The N7010's primary display is a - pun acknowledged - bright spot in the N7010's sea of dark plastic mediocrity. Like other larger Fujitsu LifeBooks that have come our way in the past, the N7010 packs a pretty decent panel - a slightly oddball (for a laptop, anyway...) 1366x768 WXGA format display that works well for multimedia playback. This strange resolution gives the screen a 16-inch nominal diagonal measurement, making the N7010's footprint ever so slightly smaller than most more familiar 17-inch desktop replacement machines.
As suggested above, screen performance is punchy and vibrant - once you do a bit of tweaking, anyway. Colors are a bit washed by default, but calibration/profiling (or even just eyeballing the settings) quickly brings the display back to life. Once it's dialed in appropriately, blacks are deep and shadow areas show subtle transitions well.
Even here, though, there's certainly room for improvement. The display's glossy top layer nearly crosses the line into too glossy if you work in an office with strong overhead lighting, though in fairness, I had no such problems at home where ambient light was more subdued. The display also shows a little bit of backlight bleed on the left-hand side, and some occasionally distracting brightness fall-off at the opposite edge. Finally, weak lid reinforcement means the screen's top edge actually bounces around noticeably from the vibrations of normal-strength typing - not a productivity-ruining flaw for sure, but not pleasant either.
The N7010 is unique in that it comes with not one, but two full-function displays built in. The second, touch-responsive display sits on the machine's top deck above the keyboard, in the spot where you'd normally find system multimedia controls or other custom buttons. A true second display, the tiny screen can be used as nothing more than an extension of your display area. But given its small size and touch capabilities, the second display proves to have more practical value as Fujitsu intended it: as a place to hold quick-access icons for programs and system functions, served up by the supplied Launcher application. But more on that momentarily.
Though you wouldn't necessarily suspect it at first glance, the N7010's tiny touch display (it measures about 4 inches diagonally, or roughly the size of a playing card) is rendering graphics at 960x544. The small screen's high resolution makes for crisp icons in the launcher application, and color handling on the tiny screen isn't bad either. But this seemingly excessive resolution can actually be a mixed blessing for some other uses.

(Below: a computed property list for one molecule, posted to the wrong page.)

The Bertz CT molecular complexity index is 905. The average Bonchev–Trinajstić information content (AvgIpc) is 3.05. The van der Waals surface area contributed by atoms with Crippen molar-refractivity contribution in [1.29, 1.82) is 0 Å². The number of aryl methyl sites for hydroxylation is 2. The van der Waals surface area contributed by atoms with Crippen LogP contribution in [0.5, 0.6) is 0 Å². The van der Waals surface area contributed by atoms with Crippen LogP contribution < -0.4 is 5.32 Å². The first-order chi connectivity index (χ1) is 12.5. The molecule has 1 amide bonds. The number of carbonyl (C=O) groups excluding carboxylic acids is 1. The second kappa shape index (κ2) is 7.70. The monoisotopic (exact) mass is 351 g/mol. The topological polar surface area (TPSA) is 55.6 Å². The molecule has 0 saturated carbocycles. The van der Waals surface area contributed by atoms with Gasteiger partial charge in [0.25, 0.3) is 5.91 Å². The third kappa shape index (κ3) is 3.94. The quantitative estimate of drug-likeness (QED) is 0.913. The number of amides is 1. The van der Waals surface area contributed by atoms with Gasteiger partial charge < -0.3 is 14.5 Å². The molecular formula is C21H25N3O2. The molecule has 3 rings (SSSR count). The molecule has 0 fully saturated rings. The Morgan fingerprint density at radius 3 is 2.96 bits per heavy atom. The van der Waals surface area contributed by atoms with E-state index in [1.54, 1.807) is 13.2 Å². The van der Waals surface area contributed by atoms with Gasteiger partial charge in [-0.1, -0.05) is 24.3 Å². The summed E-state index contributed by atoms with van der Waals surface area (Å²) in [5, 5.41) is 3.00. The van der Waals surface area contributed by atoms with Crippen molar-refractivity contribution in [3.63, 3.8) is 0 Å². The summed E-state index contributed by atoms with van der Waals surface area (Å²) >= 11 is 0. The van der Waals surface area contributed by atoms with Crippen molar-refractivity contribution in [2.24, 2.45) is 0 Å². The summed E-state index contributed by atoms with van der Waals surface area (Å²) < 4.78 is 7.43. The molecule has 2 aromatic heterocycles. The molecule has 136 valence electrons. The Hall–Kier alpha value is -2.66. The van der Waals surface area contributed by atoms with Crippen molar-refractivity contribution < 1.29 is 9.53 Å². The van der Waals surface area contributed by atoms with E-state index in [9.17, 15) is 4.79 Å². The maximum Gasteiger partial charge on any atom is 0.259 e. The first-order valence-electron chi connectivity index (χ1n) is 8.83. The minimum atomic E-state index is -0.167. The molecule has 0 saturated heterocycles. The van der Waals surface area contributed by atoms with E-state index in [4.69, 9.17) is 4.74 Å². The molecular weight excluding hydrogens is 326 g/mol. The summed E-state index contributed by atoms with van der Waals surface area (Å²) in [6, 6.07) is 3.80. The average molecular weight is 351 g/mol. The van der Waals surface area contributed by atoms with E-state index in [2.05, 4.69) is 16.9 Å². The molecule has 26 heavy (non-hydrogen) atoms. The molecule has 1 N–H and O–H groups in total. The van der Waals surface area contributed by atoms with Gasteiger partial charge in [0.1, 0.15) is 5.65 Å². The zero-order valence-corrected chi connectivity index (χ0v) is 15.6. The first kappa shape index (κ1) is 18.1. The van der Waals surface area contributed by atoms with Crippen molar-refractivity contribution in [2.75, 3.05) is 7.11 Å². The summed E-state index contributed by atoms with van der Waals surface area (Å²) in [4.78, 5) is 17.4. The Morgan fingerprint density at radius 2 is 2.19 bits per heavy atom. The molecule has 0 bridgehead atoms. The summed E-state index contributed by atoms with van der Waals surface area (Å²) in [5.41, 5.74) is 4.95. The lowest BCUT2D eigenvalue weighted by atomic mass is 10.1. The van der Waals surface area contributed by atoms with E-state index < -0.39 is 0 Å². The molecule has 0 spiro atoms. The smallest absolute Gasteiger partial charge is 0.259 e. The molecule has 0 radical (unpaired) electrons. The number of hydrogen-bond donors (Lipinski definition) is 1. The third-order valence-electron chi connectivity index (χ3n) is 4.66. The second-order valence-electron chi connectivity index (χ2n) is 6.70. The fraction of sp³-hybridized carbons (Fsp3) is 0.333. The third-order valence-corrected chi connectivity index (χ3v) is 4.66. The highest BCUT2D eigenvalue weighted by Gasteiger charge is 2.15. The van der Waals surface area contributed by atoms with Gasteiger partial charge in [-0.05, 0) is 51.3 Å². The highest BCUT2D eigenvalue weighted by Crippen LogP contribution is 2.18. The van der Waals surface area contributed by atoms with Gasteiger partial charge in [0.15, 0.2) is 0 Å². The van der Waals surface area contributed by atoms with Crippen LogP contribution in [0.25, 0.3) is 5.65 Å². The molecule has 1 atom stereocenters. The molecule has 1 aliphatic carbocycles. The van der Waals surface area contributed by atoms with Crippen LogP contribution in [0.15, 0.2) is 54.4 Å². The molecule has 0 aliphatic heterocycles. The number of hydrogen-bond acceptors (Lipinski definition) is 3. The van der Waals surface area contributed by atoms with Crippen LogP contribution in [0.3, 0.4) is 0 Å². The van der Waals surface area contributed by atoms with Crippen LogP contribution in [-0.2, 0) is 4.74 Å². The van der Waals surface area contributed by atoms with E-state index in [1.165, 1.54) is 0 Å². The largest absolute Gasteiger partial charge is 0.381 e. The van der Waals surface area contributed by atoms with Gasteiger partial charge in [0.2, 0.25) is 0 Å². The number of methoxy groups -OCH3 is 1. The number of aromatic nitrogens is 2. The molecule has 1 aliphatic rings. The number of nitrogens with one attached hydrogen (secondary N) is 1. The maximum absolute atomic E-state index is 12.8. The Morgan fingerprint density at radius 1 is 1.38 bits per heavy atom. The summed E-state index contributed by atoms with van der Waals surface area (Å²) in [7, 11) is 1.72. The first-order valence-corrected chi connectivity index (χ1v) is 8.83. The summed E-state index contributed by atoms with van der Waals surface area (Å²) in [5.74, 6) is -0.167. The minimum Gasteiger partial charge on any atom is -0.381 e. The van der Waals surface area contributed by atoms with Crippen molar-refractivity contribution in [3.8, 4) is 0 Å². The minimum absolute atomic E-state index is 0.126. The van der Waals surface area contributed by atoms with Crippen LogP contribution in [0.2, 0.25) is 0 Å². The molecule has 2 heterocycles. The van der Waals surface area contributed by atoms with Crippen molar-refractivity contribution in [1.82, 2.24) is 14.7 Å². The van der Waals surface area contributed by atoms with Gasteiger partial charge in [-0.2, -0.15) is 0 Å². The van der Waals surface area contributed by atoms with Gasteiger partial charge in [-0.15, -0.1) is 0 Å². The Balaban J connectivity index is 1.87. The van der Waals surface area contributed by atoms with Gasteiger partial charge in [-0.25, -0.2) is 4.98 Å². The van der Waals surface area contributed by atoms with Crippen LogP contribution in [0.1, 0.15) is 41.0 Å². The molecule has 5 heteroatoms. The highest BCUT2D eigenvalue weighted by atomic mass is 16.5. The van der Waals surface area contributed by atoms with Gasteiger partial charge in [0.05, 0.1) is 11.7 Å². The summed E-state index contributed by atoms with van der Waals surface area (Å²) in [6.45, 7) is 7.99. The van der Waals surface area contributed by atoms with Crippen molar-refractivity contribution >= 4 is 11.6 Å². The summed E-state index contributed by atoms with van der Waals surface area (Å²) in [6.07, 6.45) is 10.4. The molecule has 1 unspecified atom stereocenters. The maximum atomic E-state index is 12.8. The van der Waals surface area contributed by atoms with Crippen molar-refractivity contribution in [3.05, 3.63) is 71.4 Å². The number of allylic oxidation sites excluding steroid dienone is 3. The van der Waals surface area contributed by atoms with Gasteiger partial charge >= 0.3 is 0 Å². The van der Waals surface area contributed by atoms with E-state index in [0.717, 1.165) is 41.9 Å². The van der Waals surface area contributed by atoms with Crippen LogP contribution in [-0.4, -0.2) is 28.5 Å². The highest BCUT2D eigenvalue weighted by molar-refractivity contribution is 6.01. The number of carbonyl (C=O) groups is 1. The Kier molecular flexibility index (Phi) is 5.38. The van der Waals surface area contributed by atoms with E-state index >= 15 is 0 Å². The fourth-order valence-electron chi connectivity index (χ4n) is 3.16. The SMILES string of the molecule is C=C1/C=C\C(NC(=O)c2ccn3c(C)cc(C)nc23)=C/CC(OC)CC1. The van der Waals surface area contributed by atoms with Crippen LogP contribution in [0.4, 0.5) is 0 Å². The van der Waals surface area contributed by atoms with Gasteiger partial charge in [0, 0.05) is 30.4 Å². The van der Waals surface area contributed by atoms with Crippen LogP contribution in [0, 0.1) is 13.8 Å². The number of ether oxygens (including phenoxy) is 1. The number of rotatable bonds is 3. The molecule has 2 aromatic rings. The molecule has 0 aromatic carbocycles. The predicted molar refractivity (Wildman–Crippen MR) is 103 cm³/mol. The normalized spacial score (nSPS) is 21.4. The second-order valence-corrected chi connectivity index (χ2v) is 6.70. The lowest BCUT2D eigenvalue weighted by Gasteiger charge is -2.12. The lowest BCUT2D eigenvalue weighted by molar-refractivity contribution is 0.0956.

For instance, I was immediately attracted to the second display's potential as a place to dock commonly used tools when working in Photoshop or Illustrator. But while the theory is sound, the screen's high resolution makes Adobe's tiny tool icons - already too small for my questionable eyesight on more densely pixel-populated standard size monitors - basically unusable on the second display. You certainly wouldn't, as I had hoped, be able to touch-select different tools using the second display without using a stylus, pen, or carefully sharpened fingernail, further negating some of the potential usability benefits.
The second screen manager application does have some slightly more useful functions. Call up the window manager on the primary display, for example, and you can send program windows back and forth between the main and secondary screens with a single click.
Obviously, you're not going to be able to read the microscopic text on those web pages you drop onto the secondary display, but it does make a great, easily accessed place for stowing program windows and minimizing clutter when you're working across several files or applications.
By default, the N7010 loads Fujitsu's Launcher application onto the second display on start-up. While it isn't the cleanest little application I've used, the Launcher works just fine for providing quick access to commonly used programs: simply reach up from the keyboard and touch the appropriate icon to launch any program in the list (you can also mouse over to the second display and click on icons in the Launcher directly, but for that outlay of effort, why not just use the start menu?). Of course, you can customize which shortcuts appear in the list of 15 to suit your needs, and the "location" of the second display in relation to the first can also be set as desired.